Graphing Fighting Fantasy favourite, House of Hell

Cover to Steve Jackson's House of Hell Fighting Fantasy gamebook
House of Hell by Steve Jackson

The Fighting Fantasy series of books, created by Steve Jackson and Ian Livingstone, were a staple of 1980s solo roleplaying. With simple rules and basic character creation (roll two dice for your stamina, etc) the meat of each book comprised 400 numbered paragraphs. Starting at paragraph 1 you, THE HERO, starred in your own adventure, following instructions to turn to different paragraphs. Success or swift death depended on your choices and the outcome of battles and luck rolls.

My old copies of a handful of the 50-something books has long since decayed in a damp attic. But I recently came across “Fighting Fantasy Classics“, an app version by Tin Man Games featuring a slowly growing library of favourites from the series. After some research into “best of…” lists, I decided to buy a copy of House of Hell, the 10th book in the series, and give it a whirl.

To save you scrolling to the end to get the full graph of all 400 pages of the book, here it is. You’ll need to use the free yEd Graph Editor or the browser version, yED Live, to view it.

I’ve also graphed all 400 pages, and the many magical items with their varied uses, of book number 3: The Forest of Doom. You can pick up that graph here.

I hadn’t read this particular entry in the series before, but the style was exactly as I remembered. Thrown into a dangerous scenario, you are presented with simple choices (open the door on the left or the door on the right?) with major consquences. The tension in the books arises from the fact that there is rarely any hint as to which choice is “correct” and death comes quickly with one false move.

This lack of guidance is also the downfall of the series: you almost never have any idea if you are on the right track towards victory. You really have to want to finish the book because it requires a dedication bordering on obsession to replay multiple times, exploring and documenting every path until you find the right one. And, for many of the books, there really is only one path towards victory. Deviate even slightly and you’ll hit a dead end or miss a vital key that opens a vital door.

This is one clever aspect of the books: keys (and similar objects or even just learned information) are inscribed with numbers. When you come across a suitable door, you add that number to your current paragraph to “unlock” it. This creates jumps in the correct path through the book, and prevents cheating by working backwards from the victory paragraph (usually paragraph 400).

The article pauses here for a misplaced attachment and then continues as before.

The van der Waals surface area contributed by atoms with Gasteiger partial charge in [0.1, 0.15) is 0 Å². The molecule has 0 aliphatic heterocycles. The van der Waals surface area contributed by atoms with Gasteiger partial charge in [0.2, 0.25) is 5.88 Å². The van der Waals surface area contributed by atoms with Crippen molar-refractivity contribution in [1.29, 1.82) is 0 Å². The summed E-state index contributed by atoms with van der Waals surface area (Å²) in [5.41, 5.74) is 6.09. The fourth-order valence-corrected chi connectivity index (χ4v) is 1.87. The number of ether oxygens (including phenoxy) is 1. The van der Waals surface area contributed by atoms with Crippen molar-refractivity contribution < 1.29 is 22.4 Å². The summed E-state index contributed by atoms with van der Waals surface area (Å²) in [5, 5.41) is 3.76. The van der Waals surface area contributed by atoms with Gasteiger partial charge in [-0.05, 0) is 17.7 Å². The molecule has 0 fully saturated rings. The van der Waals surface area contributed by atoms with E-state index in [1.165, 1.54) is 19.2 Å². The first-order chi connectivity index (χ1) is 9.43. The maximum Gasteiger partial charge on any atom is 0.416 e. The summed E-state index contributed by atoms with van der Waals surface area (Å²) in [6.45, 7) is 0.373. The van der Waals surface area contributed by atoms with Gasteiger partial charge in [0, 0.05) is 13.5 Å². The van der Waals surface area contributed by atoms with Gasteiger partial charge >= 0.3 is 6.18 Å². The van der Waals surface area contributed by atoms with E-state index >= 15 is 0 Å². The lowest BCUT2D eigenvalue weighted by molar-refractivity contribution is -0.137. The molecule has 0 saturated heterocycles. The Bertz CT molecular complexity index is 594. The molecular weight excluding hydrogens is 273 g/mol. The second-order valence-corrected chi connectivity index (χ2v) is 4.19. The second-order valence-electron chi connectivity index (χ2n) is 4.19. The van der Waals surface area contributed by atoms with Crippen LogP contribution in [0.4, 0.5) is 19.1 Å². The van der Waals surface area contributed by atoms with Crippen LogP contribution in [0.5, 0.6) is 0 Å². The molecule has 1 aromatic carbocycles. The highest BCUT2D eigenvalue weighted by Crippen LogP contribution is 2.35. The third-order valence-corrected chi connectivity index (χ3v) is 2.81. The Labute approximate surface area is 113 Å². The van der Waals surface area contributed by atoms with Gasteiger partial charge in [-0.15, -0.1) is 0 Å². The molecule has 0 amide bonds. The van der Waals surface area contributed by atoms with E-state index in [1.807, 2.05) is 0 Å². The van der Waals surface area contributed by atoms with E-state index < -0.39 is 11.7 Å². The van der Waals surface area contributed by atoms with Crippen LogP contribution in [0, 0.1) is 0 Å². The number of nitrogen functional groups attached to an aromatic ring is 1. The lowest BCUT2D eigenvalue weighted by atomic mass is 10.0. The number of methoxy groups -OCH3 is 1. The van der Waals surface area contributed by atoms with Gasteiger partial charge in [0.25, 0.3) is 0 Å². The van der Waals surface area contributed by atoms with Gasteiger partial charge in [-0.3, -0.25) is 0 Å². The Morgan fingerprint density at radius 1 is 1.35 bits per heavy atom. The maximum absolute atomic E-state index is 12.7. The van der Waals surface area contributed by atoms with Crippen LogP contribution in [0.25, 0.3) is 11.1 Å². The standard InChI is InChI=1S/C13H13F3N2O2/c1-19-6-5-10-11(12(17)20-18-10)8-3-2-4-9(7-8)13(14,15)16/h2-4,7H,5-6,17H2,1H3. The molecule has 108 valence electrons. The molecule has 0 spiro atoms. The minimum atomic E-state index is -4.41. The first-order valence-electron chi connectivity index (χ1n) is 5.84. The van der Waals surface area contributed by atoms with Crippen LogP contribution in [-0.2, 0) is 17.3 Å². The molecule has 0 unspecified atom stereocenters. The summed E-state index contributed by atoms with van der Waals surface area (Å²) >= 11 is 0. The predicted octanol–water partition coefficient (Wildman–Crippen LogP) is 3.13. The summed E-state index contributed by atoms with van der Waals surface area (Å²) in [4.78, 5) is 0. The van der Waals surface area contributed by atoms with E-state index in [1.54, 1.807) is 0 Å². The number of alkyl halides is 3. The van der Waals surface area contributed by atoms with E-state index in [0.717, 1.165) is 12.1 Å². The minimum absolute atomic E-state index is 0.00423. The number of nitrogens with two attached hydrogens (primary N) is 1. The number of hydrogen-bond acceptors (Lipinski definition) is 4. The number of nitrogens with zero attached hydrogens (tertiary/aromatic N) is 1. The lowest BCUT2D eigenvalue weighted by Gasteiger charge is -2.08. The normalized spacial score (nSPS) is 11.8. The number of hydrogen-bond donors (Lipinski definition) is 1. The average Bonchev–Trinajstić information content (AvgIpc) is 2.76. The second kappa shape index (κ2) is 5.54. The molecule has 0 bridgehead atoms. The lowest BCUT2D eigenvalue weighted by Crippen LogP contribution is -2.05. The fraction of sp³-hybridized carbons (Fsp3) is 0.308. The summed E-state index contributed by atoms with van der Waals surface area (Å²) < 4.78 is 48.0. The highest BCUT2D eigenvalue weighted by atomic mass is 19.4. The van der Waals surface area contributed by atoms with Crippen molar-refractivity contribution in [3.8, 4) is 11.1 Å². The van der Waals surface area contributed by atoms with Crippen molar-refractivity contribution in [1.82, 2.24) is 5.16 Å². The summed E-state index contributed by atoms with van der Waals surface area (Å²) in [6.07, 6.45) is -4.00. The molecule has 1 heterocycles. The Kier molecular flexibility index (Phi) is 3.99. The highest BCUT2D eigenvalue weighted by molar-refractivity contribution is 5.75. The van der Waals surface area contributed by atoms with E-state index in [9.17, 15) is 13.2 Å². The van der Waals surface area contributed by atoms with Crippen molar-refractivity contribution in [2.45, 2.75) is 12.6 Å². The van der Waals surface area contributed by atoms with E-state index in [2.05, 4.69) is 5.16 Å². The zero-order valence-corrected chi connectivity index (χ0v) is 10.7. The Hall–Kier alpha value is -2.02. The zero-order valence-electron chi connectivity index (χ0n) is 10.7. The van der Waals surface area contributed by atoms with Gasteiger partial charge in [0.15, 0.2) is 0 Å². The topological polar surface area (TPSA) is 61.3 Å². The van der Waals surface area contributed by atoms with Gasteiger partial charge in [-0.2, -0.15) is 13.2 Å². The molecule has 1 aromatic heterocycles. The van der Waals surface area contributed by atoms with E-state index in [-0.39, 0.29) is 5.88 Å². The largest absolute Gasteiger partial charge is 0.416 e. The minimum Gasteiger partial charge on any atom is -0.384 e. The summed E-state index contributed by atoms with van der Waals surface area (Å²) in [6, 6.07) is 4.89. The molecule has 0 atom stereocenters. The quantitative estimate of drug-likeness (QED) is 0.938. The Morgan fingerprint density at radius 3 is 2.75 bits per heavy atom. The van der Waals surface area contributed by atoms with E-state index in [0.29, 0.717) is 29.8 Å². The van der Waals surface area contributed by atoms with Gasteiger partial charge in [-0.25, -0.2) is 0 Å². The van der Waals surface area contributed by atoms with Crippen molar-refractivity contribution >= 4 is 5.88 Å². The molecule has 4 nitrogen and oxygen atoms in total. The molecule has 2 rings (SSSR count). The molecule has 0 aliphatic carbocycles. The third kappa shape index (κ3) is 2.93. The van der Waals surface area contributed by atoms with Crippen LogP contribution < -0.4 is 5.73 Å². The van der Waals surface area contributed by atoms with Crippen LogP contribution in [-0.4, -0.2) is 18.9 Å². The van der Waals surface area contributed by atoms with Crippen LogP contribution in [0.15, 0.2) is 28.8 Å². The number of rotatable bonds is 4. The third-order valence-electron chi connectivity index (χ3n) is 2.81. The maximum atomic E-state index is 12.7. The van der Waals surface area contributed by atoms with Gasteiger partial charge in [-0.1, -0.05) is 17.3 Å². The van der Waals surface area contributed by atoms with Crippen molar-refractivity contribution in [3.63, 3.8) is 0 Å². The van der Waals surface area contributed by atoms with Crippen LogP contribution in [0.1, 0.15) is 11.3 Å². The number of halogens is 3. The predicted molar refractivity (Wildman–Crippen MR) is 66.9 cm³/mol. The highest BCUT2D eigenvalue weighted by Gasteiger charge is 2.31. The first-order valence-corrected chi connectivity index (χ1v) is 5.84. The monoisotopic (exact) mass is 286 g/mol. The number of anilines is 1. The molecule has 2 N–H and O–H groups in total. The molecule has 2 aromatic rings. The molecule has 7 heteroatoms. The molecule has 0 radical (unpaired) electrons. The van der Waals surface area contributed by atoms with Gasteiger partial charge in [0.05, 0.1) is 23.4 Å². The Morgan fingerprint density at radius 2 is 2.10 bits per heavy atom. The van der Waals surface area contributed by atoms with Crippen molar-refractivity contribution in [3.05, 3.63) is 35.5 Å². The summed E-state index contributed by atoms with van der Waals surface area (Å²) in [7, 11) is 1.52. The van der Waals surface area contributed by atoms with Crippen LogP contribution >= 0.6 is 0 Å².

I hadn’t realised as a kid that there was only one path to victory. Although I managed to finish one or two of the books, others left me completely stumped as I found myself reaching the same death over and over, and I quickly gave up. My experience with House of Hell quickly became the same grind, until I realised that, after a certain point, I was being funnelled into the same dead end.

Puzzle depedency chart for the start of House of Hell
Puzzle dependency chart for House of Hell

It turns out that the Fighting Fantasy books are full of such dead ends – some short, some filling half the book in threads that lead only to pointless death. A frustrating example in House of Hell is a highly memorable encounter with a vampire. It’s difficult to get out alive but, if you do, you are apparently rewarded by finding a secret passageway that takes you into a dungeon where you’re faced with many different exciting encounters and choices. But all of these choices lead, ultimately, to death. If you meet the vampire on your journey, you are already at the start of a very long dead end.

I decided to map out the whole book as a “puzzle dependency chart“. It revealed a labyrinth of choices where even the very first decision (knock on the front door or investigate the back of the house?) can divert you into a dead end that lasts many, many pages, with no indication that you’ve gone wrong.

Mapping the book was hard work. It would perhaps be easier with a physical copy of the book but, still, documenting multiple connections between 400 pages of text is not straightforward.

Was it worth it? In the end I found the route to victory. But by then I’d also explored almost every dead end, so the victory felt a little pyrrhic.

Here’s my PDC for The House of Hell. I create my PDCs using the free yEd Graph Editor. There’s also a browser version, yED Live, for creating and viewing the graphml files.

I’ve also picked up a copy of “The Forest of Doom”, which I managed to complete as a kid and is apparently one of the easiest books in the series. My next task will be to map it out to see what’s different about it.

UPDATE: I finished Forest of Doom on my second attempt. The first time through, I went East at the first junction, which immediately puts you on a path to failure. The second time, I went West. After that random choice, you’re given a fair hint at the next junction that you’re on the right track. Even if you don’t know the correct route through the book, having a high skill and luck, and investigating every nook and cranny gives you a fair chance of succeeding. But the journey can be very much simplified if you know which items to buy at the start. Hint: armband of strength and holy water, but not the rod of water-finding which is a complete red herring!

Happy puzzling!

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